Note: During a chat on June 1, Brs. Leland, Brenden and I talked about the school year. It was interesting what everyone shared. Here is the third part of my highlights and struggles during my first year in theology.
Last fall, Br. Leland and I were assigned to the women’s prison for our apostolate work. Talk about trepidation. The state-run orientation warned about getting too close and falling into manipulative traps. I didn’t know what to expect. But the chaplain, Sister Maureen, put us at ease. She recommended that we encounter Jesus at the facility and be present to the women. The regular Mass participants wanted to be there. They were very friendly. We didn’t encounter any problems.
We organized the Advent and Lenten one-day retreats for the women. Here was the Oblate charism in action. Our founder Venerable Lanteri and early Oblates had visited and given retreats at prisons. Br. Leland and I would listen to Sister Maureen’s suggestions. An idea would form, grow and have a life of its own. The women praised the retreats afterward. We were tapping into spiritual graces.
My favorite moments were the small classes before or after the Sunday Mass. We used artwork to teach Mary and the faith. We jumped in on January to prepare two women to be confirmed on Easter. Toward the end of the spring semester, we showed a few episodes of The Wild Goose. There were graced moments throughout. My faith was growing as I was teaching and sharing it. After being confirmed, a woman looked up to see her son visit her for the first time in prison. She shed tears.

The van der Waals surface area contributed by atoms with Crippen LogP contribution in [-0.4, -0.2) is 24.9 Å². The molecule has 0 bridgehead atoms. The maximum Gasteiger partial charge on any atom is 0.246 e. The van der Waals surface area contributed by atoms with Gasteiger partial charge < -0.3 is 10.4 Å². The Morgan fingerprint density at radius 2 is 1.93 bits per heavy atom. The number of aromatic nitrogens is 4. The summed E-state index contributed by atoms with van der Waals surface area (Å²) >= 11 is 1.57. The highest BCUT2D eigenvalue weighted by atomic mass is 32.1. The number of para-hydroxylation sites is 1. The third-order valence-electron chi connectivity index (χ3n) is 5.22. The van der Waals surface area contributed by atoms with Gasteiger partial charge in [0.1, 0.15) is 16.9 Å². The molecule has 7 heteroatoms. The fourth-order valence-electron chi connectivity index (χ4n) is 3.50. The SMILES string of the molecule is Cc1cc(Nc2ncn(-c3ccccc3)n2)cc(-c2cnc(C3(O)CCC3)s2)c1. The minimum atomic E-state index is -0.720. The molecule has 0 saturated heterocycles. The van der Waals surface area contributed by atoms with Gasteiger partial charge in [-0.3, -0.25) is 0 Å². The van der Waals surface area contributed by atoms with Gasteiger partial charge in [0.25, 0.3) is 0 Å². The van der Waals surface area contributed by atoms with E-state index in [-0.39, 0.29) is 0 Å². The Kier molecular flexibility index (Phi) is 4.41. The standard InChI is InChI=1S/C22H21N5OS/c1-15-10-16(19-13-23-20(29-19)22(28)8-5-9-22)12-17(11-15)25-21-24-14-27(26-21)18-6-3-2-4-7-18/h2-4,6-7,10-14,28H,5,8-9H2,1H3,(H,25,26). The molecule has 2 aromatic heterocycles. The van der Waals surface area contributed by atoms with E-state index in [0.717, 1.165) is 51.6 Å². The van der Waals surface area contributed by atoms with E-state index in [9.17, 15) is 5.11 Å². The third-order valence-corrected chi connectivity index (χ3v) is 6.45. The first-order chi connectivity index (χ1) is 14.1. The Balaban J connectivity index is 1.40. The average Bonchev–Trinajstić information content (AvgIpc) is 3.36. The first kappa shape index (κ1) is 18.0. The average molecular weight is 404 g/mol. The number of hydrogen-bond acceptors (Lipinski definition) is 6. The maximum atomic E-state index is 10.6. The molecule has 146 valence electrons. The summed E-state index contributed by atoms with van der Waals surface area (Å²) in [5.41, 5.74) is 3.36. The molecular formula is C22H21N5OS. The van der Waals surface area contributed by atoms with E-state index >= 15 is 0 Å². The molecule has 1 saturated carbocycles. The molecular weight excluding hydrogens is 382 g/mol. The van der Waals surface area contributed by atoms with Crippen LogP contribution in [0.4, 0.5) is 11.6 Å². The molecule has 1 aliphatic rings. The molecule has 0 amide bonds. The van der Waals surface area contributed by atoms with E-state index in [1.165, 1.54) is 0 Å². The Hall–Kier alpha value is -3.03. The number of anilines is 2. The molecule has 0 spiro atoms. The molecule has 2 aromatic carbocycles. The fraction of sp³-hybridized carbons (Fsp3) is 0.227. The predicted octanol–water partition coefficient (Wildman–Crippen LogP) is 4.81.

Sometimes, a small thing meant a lot. For Palm Sunday, I was making my usual palm crosses. The women were asking me to make one.
Throughout the year, Br. Leland and I would take turns picking the hymns and creating the liturgy programs. The music had to be happy to counter the gloomy atmosphere of the prison. I had to coordinate with Sister Maureen and Laura the music volunteer. Sometimes, there were a few changes. Other times, there were plenty. Some were early. Others were last minute. I had my share of frustrations.
We were sad that our assignment ended on May 6. I learned a lot. Our time of service was tiny to the sentences the women were serving. But maybe we were meant to provide a small steppingstone of faith for the women. A friend of the Oblates saw us at the prison and he said, “God must have loved you a lot to bring you here.”